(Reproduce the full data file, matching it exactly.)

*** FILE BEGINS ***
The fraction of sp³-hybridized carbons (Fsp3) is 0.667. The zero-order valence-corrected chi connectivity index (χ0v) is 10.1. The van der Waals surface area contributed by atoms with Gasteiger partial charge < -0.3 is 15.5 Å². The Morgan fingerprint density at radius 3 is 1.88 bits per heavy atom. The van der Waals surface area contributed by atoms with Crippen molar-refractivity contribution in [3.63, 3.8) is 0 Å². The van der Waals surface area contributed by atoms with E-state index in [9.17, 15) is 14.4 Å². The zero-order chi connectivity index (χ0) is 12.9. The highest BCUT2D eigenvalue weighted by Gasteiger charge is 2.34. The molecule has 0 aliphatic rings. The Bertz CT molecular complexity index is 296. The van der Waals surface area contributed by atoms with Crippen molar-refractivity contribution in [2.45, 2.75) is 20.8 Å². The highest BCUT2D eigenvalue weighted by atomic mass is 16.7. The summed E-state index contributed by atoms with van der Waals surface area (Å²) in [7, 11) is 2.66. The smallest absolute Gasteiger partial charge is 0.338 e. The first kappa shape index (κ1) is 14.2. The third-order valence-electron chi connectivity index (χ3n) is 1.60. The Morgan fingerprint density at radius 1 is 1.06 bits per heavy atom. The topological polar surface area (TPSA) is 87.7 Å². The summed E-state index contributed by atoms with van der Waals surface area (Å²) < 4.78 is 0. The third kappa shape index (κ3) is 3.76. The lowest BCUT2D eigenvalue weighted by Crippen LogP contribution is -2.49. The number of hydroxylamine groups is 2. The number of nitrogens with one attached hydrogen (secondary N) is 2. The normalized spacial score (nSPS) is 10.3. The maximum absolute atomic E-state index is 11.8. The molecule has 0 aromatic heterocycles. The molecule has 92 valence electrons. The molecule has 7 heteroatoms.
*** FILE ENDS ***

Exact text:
The fraction of sp³-hybridized carbons (Fsp3) is 0.667. The zero-order valence-corrected chi connectivity index (χ0v) is 10.1. The van der Waals surface area contributed by atoms with Gasteiger partial charge < -0.3 is 15.5 Å². The Morgan fingerprint density at radius 3 is 1.88 bits per heavy atom. The van der Waals surface area contributed by atoms with Crippen molar-refractivity contribution in [3.63, 3.8) is 0 Å². The van der Waals surface area contributed by atoms with E-state index in [9.17, 15) is 14.4 Å². The zero-order chi connectivity index (χ0) is 12.9. The highest BCUT2D eigenvalue weighted by Gasteiger charge is 2.34. The molecule has 0 aliphatic rings. The Bertz CT molecular complexity index is 296. The van der Waals surface area contributed by atoms with Crippen molar-refractivity contribution in [2.45, 2.75) is 20.8 Å². The highest BCUT2D eigenvalue weighted by atomic mass is 16.7. The summed E-state index contributed by atoms with van der Waals surface area (Å²) in [7, 11) is 2.66. The smallest absolute Gasteiger partial charge is 0.338 e. The first kappa shape index (κ1) is 14.2. The third-order valence-electron chi connectivity index (χ3n) is 1.60. The Morgan fingerprint density at radius 1 is 1.06 bits per heavy atom. The topological polar surface area (TPSA) is 87.7 Å². The summed E-state index contributed by atoms with van der Waals surface area (Å²) < 4.78 is 0. The third kappa shape index (κ3) is 3.76. The lowest BCUT2D eigenvalue weighted by Crippen LogP contribution is -2.49. The number of hydroxylamine groups is 2. The number of nitrogens with one attached hydrogen (secondary N) is 2. The normalized spacial score (nSPS) is 10.3. The maximum absolute atomic E-state index is 11.8. The molecule has 0 aromatic heterocycles. The molecule has 92 valence electrons. The molecule has 7 heteroatoms.